The 14th-century complex in Clerkenwell, built on a plague pit, has been a religious site, a Tudor mansion, a school and, for the last 400 years, almshouses. It has hosted monarchs and survived serious damage in the Blitz.
|The Master's court|
- A new museum which will tell the story of the Charterhouse from the Black Death to the present day.
- A Learning Room and Learning Programme so that school groups can discover how the Charterhouse has been home to everyone from monks and monarchs to schoolboys and Brothers.
- A newly-landscaped Charterhouse Square which will be open to the public so that more people can enjoy the beautiful green surroundings.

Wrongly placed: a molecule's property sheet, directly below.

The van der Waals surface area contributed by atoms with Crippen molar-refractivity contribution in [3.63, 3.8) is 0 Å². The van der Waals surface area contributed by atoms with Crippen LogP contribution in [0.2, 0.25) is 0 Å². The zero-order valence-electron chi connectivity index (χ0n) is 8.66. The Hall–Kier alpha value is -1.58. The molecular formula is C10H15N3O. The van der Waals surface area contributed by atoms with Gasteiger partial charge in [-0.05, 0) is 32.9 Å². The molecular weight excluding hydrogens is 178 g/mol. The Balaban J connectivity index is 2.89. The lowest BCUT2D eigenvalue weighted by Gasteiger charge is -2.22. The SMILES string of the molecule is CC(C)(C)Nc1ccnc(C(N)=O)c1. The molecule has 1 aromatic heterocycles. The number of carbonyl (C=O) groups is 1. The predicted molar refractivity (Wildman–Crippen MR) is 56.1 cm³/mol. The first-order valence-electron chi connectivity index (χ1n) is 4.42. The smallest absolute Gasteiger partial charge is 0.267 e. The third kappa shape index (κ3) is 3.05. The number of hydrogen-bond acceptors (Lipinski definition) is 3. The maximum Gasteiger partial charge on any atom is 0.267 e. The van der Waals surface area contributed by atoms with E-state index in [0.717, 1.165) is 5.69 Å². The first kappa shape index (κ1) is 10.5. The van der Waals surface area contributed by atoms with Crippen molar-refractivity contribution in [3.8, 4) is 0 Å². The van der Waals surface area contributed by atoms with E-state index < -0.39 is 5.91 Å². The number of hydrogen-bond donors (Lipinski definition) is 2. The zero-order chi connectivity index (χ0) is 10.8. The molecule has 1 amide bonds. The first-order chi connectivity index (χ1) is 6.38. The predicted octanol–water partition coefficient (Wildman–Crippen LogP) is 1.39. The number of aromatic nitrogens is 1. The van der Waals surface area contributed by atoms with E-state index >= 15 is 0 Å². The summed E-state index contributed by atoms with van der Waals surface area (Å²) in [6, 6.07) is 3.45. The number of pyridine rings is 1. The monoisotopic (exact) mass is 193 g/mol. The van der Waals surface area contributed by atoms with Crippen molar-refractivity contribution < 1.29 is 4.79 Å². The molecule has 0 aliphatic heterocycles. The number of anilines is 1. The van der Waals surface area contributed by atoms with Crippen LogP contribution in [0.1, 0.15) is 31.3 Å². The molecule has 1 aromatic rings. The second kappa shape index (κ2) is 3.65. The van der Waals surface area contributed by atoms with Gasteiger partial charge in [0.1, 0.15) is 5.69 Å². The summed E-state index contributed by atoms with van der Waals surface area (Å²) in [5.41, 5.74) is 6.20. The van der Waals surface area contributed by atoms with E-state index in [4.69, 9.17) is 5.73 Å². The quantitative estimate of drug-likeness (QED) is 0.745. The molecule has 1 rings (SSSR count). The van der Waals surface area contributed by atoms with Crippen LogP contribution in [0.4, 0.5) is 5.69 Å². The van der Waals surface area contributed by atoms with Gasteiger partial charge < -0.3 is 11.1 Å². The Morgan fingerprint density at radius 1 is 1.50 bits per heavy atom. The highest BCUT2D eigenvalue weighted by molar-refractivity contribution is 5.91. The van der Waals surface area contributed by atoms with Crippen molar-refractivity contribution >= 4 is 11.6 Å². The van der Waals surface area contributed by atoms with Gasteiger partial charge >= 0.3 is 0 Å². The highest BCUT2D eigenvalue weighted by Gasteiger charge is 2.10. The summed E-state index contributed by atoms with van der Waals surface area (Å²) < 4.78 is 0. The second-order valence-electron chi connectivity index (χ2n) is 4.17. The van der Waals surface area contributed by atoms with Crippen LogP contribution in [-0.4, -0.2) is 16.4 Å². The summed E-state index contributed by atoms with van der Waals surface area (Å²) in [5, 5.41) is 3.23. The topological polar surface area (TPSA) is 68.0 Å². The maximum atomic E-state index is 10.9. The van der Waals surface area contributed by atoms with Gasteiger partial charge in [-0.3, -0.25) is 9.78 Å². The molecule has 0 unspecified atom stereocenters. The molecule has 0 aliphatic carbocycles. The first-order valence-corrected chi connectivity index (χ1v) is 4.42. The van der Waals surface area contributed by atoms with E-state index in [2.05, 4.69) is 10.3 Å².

Eric Parry Architects are designing the new public entrance to Charterhouse along with the learning room.
Charterhouse Square itself is being reconfigured by garden designer Todd Longstaffe-Gowan, inspired by its 18th century layout and returned to the public.
|Opening the private square to the public|
|The new layout configuration of charterhouse square|
The Charterhouse continues as a charity and almshouse for 40 ‘Brothers’ who live there.